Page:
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WHAT WORKS IN EDUCATION The George Lucas Educational Foundation

With the merit pay debate swirling around Florida, this week's #edchat topic hit close to home: How should successful and innovative teaching be rewarded?

As a consultant and former elementary school principal, the notion of reward for great teaching struck a chord. I begin to think about recent headlines in this country that propose merit pay and reward for high test scores. I was concerned that this topic could be contentious. What I found instead was an out-pouring of emotion and zeal for the topic and as the tweets went flying by, as usual, this #edchat did not disappoint.

Many statements began to be posted by participants as the issue of reward for teachers emerged:

@rliberni So, how should teachers be rewarded for excellence? Or should they?

@olafelch: I asked my headmaster today. He said satisfaction in a job well done was reward enough!

@flourishingkids:Teachers should be rewarded with more opportunities to develop passions and integrate with their teaching.

@MatthiasHeil A teacher affects eternity; he can never tell where his influence stops. (Henry Brooks Adams) --- that's ample reward for me.

@akenuam:Teachers should be rewarded with respect first and foremost, creative freedom next, and theres always the salary conversation.

@Mamacita:I would be ecstatic to be rewarded by being sent to the conferences of my choice!

As the chat continued defining the reward was difficult. Some felt that it was the pat on the back, others the opportunity to present at conferences, still others thought that a monetary reward should be in place. Then a new theme emerged...that of the "innovative teacher" receiving the more "challenging" child in their class, as a reward.

@ShellTerrell:To play devil's advocate- Does any1 believe rewards not effective for teachers, that the passion to teach itself is enough?

@MissCheska:That's a toughie - in my observations, the good effective teachers get more workloads!

@ShellTerrell: My experience as well!

@evab2001: How true!

@TheNerdyTeacher:`I agree.The better you do your job, the more responsibility you get. Is that a reward?

As the discussion quickly moved along, debates on what was an innovative teacher and rewarding great teaching did too. Many good points were raised from rewarding good teachers with things from merit pay, mentoring opportunities, student loan forgiveness, college tuition, to new technology, and candy bars. In the end, one last important issue came through...the need for administrators to recognize and support teachers...the issue of reward for the teacher from the administrator coming in the form of Trust.

Many felt that the best reward they could receive as a teacher was the trust from their administrator that they were doing a great job!:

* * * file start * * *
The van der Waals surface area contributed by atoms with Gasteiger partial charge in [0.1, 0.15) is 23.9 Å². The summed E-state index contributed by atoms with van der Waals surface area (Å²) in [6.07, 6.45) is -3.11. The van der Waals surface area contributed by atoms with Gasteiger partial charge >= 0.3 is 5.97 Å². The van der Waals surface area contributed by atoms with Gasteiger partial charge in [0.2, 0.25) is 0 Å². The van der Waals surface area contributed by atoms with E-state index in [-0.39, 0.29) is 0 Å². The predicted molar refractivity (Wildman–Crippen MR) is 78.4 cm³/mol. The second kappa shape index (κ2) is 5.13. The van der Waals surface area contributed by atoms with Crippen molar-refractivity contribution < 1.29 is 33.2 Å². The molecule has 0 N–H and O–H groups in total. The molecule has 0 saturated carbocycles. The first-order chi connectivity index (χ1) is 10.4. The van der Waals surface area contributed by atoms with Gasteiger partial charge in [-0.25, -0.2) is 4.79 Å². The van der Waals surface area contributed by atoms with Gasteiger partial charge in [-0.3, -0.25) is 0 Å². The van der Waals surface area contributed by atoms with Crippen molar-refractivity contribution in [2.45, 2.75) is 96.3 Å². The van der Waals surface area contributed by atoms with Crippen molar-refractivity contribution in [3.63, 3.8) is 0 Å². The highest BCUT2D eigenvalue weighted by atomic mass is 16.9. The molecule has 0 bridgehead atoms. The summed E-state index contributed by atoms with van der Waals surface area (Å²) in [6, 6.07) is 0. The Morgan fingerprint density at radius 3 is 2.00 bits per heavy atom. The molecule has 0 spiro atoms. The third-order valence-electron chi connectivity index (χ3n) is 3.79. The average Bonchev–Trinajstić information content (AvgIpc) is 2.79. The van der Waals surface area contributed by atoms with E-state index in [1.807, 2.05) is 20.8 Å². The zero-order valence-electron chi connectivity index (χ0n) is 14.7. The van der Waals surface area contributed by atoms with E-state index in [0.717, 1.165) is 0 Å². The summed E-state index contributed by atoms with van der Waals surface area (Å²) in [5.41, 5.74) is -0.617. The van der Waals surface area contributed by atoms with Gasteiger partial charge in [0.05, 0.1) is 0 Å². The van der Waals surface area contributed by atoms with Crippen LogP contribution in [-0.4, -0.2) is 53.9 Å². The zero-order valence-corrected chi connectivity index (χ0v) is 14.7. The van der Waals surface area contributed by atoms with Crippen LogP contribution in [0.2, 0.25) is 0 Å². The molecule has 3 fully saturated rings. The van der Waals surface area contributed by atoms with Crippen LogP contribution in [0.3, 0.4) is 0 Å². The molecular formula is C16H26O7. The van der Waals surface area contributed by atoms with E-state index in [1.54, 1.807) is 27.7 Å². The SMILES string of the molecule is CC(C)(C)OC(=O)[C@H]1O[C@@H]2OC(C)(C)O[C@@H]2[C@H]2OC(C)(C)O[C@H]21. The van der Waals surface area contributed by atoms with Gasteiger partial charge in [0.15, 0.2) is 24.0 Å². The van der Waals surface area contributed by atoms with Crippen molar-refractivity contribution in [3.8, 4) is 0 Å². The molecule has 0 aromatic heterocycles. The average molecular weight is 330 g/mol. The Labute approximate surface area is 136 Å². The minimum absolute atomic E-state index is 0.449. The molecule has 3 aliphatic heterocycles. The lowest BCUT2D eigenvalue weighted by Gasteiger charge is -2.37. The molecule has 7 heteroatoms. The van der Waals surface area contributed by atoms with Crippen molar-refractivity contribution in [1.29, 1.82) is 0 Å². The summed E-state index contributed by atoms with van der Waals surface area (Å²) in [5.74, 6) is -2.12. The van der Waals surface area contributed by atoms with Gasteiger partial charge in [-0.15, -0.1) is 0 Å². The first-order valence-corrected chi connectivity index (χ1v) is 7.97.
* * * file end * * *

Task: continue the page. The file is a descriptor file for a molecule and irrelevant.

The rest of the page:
@michellek107: Reward could be as simple as recognition from admin and commun., additional leadership opportunities.

@dlourcey: I absolutely agree. Leaders need to be aware that the people who get the vision done need to be encouraged and edified

@jhedger276:I would even take an apple right now! Some days admin need to know their actions are very demoralizing

@tomwhitby:Good and successful teachers should be rewarded with support, encouragement ,and recognition.

@solivo11: I would feel most rewarded with knowing that admin has my back and will give me leeway to be innovative.

@seanbanville: Management listening to teachers and trusting them enough to follow teacher initiatives would make teachers feel valued.

@rliberni: I think praise from students, satisfaction with a job well done and some recognition from peers and 'masters' should do it!

As in all #edchats, I left that day eager and excited for more exchanges. The issue of "rewards for great teaching" will continue long past the end of the event. It will continue to hang in the air and be tossed around in tweets for days, weeks and months ahead. One last tweet that I felt was reassuring and defining was this one that I leave you with from @doctorjeff: "KEEP FAITH: We as teachers need to embrace this noble profession & why we joined, even if the educational system we work for may not." I think that sums it up.

Check out the rest of the #edchat transcript. If you have never participated in an #edchat conversation, please join us on Twitter every Tuesday at 12 p.m. EST/6 p.m. CET or at 7 p.m. EST/1 a.m. CET.

Final note: I'm facilitating the New Teacher Connections group here. We have over 140 new teachers in this group, working to dialogue and collaborate. To support them even further, I'm excited to announce that we'll be launching a New Teacher Chat on Twitter in May. Look for it soon under the hash-tag: #ntchat. If you're a new teacher, or want to help mentor new teachers, I hope you'll join us!

Comments (10)Sign in or register to postSubscribe to comments via RSS

Brenda's picture